For those who prefer to lease, Nissan will add $30 to the monthly fee, bringing the total to $369 for 2011.

The increased price tag for the 2012 Leaf will narrow the gap between the Nissan batter-electric vehicle and the plug-in hybrid most often seen as its chief competition.  The 2011 Chevrolet Volt carried an MSRP of $41,000.  For 2012, however, Chevy is cutting the base price to $39,995.

Competition will become even more intense in the upcoming model-year, however, as an assortment of new battery-based vehicles come to market, including the C-Max, Focus Electric, Toyota Prius Plug-in and the Mitsubishi i.  Formerly known as the iMiEV, the Japanese battery car will start at $27,990, though it will also be smaller than either the Volt or Leaf.

Qualified buyers will also be eligible for $7,500 in federal tax credits and additional incentives in more than a dozen states.

So far, Nissan had delivered more than 4,000 Leaf sedans to U.S. motorists.

Nissan May Delay Launch of U.S. Leaf Production

But maker sees upside to the disaster.

by on Jun.14, 2011

Nissan will likely delay the start of Leaf production at its Smyrna, TN plant.

Nissan may be forced to delay production of its Leaf battery car at its main U.S. assembly plant in Smyrna, Tennessee, company officials are warning, due to ongoing problems resulting from Japan’s March 11 natural disaster.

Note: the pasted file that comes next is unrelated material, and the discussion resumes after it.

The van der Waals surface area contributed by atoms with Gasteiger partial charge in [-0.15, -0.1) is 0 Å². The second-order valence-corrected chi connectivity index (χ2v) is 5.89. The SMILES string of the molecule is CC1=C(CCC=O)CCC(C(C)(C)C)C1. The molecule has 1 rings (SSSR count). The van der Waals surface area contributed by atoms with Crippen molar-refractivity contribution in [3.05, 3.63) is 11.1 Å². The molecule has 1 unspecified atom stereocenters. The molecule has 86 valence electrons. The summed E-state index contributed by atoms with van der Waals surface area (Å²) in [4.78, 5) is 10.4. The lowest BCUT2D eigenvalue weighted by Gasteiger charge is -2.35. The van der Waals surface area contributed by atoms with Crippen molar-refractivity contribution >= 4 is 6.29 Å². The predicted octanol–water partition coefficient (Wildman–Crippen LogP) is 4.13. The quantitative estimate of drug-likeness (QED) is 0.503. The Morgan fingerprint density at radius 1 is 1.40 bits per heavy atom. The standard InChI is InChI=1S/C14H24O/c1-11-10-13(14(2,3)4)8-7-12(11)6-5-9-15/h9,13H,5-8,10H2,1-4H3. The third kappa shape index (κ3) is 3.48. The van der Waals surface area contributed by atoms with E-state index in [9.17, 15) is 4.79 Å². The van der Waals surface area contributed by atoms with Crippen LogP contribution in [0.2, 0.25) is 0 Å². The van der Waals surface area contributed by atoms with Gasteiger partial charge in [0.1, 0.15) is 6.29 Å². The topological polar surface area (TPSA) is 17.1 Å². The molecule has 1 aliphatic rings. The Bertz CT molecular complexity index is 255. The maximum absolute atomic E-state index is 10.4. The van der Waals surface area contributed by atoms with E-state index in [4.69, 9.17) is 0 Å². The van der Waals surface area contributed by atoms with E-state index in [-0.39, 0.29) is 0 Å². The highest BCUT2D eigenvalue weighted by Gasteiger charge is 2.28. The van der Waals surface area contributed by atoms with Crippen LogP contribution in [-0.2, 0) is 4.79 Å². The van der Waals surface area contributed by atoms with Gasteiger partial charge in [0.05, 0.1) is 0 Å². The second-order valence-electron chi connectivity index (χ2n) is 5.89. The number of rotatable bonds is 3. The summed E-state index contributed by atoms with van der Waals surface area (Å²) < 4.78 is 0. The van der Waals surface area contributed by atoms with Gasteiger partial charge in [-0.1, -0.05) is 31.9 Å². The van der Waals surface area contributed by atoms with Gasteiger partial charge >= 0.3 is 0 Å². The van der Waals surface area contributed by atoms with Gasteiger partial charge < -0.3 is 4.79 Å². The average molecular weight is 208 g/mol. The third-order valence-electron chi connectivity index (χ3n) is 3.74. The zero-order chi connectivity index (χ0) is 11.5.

The earthquake and tsunami disaster that hit Japan has already had a significant impact on the roll out of the Nissan Leaf battery cars, delaying the planned spring ramp-up of production at the launch plant in Japan. Nonetheless, the March 11 disaster also is helping demonstrate that EVs can fit into modern society without a lot of fuss, the maker claims.

The March earthquake and tsunami is likely to cost Japanese automakers more than a million units of lost production, while severely reducing profits for the year.  (Honda projecting a two-thirds drop in profits for the fiscal year. Click Here for more.) Significantly, some key launches are being impacted, including significant delays in the ramp-up of the 2012 Honda Civic and a several-month delay in the introduction of the new Toyota Prius V.

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It has taken Nissan, meanwhile, longer to build up production of the Leaf, while Hideaki Watanabe, Nissan vice president for zero emission vehicles, said the timing of the planned opening of the Leaf assembly line in Smyrna is uncertain.

“After March 11, all the resources of the company were devoted to helping with the recovery (in Japan.) This delayed the planning,” he said. “It put us in a very difficult situation,” Watanabe told a group of reporters.

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Nissan Leaf Named European Car Of The Year

Key victory for new Nissan battery-electric vehicle.

by on Nov.29, 2010

The 2011 Nissan Leaf wins a key award.